Here's something I've been savouring for a long while. This story goes beyond the time I became inactive, and has only reared its head thanks to a certain owner of this website causing me to think in things esports again. Before I bore you with a pointless introduction, I mean to state that I wish to talk about online content, and specifically those who write it.

For those of you who are perhaps newer to this site, or were lucky enough to not be around at the time of my 'contribute' phase, you may or may not know that in times not too recent gone I had something of a duty with this website. I still hold it deep within the United Kingdom Quag/Whitey vestiges of my heart, but I refer to a time before that of CDC3, a time when I remember being overjoyed at promotion to administrative duties on the pro-ET site. This was an age when I scoured the interwebs for scraps of news and gossip that I could proudly flag-tag on the main page, and bask in the glory on my name being proclaimed to the masses. I admit my friend mr alcohol is probably telling more of the story than I, but in short I was proud to write on xfire, and felt like I was delivering a service for which I had been duly rewarded.

Now times change, and unfortunately, I seldom frequent this portal anywhere near as much as I used to, with any cookie update coming thanks to a journal which is probably related in some way to Hungary Trevize's use of the site. But it raises an interesting point, and one that can be seen manifest in the latest v&e newspost. You may remember our very own German-man Germany swine posting ream after ream of VAE news for you ungrateful people, who read and disgarded with varing degrees of flame or lack of care. This is beside the point you understand! The point I am attempting to make is that there is no more swineposts, and this is a long trend that has extended far beyond the desperate clutches of 2000 and eight.

Some time ago I wrote a column that I never published about writers on internet sites being an unsustainable breed. I regret having conducted a search of my computers cupboards that I seem to have deleted the text file, but I remember referencing writers on xfire (version1!) who used to contribute one impressively large amount of content, but who have since moved on to other areas. In a way this can be an explaination for the question, why should online journalism be so short lived? People move on, travel different avenues in life, and generally discover other activities aside straddling their beloved fan-cooled box every night. Yet deeper, there is also an inbuilt banality.

In black and white terms, you have web 2.0 (xfire) and you have employers (SK-gaming [for reference]). I hate the web2 term, but I refer to it as a way of saying the contribute site, what they/we/(I) would claim as 'free to air views website'. There have been admin-written newsposts on crossfire in the past that appeal to budding writers to simple hit their contribute button and they will, effectively, be guaranteed a place in whatever fantasy they desire. Then you have the employers, who look for quality and reward it. I only refer to SK because of a conversation I had a long time ago that I vaguely remember.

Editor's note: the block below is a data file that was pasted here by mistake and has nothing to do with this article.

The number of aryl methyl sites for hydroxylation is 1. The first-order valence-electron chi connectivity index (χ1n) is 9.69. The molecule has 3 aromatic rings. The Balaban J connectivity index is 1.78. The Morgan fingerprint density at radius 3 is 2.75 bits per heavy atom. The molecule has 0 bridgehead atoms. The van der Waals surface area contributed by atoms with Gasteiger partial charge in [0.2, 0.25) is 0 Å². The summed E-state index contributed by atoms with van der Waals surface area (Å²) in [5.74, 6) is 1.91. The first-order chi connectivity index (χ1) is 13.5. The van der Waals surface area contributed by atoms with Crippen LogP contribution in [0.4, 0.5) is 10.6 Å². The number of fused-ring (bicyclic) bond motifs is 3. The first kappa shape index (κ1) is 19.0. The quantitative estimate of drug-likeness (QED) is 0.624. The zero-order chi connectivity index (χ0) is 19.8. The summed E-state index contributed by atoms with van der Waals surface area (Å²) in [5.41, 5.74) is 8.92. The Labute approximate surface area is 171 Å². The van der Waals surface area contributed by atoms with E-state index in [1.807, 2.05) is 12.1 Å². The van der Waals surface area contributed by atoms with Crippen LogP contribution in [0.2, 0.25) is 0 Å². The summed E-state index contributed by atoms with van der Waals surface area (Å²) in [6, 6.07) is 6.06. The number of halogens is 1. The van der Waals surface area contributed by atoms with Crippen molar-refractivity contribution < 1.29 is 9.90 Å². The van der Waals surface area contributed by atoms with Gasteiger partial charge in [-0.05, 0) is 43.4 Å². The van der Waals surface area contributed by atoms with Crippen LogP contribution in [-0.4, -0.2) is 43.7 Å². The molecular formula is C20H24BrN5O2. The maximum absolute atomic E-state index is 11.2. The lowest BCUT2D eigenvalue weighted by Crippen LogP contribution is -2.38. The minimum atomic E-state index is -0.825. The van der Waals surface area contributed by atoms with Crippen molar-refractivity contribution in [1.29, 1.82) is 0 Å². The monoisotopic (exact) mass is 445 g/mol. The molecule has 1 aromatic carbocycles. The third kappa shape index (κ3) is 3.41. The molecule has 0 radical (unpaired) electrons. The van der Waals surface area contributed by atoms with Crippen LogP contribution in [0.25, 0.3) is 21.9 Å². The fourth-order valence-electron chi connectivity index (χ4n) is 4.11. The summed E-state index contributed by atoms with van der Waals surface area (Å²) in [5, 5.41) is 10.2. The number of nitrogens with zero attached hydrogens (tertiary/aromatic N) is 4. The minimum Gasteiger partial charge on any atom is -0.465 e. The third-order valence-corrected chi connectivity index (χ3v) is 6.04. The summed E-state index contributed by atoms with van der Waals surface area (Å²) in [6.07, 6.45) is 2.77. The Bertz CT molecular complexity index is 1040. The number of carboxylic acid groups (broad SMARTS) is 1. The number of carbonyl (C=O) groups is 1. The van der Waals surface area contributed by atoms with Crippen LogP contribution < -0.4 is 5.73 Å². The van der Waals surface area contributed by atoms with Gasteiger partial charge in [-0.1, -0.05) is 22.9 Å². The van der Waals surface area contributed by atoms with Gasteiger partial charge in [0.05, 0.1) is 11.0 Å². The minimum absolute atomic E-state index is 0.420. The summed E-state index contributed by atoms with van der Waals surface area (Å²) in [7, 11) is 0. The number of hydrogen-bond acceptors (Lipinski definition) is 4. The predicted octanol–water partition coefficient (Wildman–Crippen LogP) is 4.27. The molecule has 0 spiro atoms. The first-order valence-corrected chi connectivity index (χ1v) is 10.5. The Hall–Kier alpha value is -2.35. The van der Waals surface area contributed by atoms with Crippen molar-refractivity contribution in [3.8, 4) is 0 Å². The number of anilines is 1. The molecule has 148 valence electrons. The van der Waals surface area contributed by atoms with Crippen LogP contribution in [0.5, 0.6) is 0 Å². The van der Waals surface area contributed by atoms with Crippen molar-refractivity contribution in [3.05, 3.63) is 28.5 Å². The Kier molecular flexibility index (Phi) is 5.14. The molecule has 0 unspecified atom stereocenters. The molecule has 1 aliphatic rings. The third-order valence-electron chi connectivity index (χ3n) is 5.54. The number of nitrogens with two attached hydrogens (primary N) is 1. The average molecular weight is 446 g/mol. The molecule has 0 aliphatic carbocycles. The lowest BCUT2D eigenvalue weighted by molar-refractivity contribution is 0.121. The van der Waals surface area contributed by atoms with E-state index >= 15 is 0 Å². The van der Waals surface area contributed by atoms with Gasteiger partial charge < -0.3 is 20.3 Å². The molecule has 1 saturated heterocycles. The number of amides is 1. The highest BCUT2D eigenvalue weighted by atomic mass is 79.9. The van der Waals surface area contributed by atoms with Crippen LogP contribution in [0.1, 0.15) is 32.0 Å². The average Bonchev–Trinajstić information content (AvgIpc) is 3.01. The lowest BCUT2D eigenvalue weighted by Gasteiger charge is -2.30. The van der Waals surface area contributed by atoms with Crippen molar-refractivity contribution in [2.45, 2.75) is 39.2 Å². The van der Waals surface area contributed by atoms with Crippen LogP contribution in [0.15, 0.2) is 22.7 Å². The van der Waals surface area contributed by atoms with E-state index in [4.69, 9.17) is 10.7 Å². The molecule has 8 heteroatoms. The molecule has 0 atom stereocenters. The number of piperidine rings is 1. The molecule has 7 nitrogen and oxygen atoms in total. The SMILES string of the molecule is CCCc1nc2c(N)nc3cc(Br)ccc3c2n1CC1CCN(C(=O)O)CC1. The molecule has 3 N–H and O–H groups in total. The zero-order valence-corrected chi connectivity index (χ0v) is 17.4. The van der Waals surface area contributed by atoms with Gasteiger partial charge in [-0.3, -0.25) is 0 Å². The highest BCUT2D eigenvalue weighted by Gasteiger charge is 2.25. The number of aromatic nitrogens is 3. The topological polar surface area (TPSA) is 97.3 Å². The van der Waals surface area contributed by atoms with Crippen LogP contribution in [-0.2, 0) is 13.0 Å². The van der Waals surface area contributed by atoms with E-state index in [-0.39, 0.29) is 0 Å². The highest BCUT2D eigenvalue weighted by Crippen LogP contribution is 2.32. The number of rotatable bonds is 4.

My point though is simple. Yes, you have your swines and I say without arrogance your foonrs who write for the love of it and provide content and analysis because it pleases them, but ultimately, the affection always wanes. I wish I could remember my writer research but sadly it fails me. But assertively, I can say that anyone who writes news, previews, predictions and so on online for the love of will, at the end of the day, find their interest fades, and they move on to other things. The industry, in effect, offers little incentive to stay working within it.

At this late stage I must stress that I was far more lucky than most. My involvement with this site has taken me to not only Enschede, but also Poznan and Rotterdam, for which I am eternally grateful. But the same cannot be said for those who are enticed into a project with little light at the end of the promised tunnel. My point in writing this column is to highlight the shame of the state of the free-to-air, free-to-provide online industry. It isn't Crossfire's failure, and I would go so far as to say the openness this type of system is, in its opposite form, a strength. But until there is a real sense of business, until people feel real incentive to provide their well-articulated articles in the long term, quality and consistancy will continue to have to renew itself within short spaces of time. With gaming seemingly going the ever-more professional route, I will find it interesting to see if online journalism follows the same path.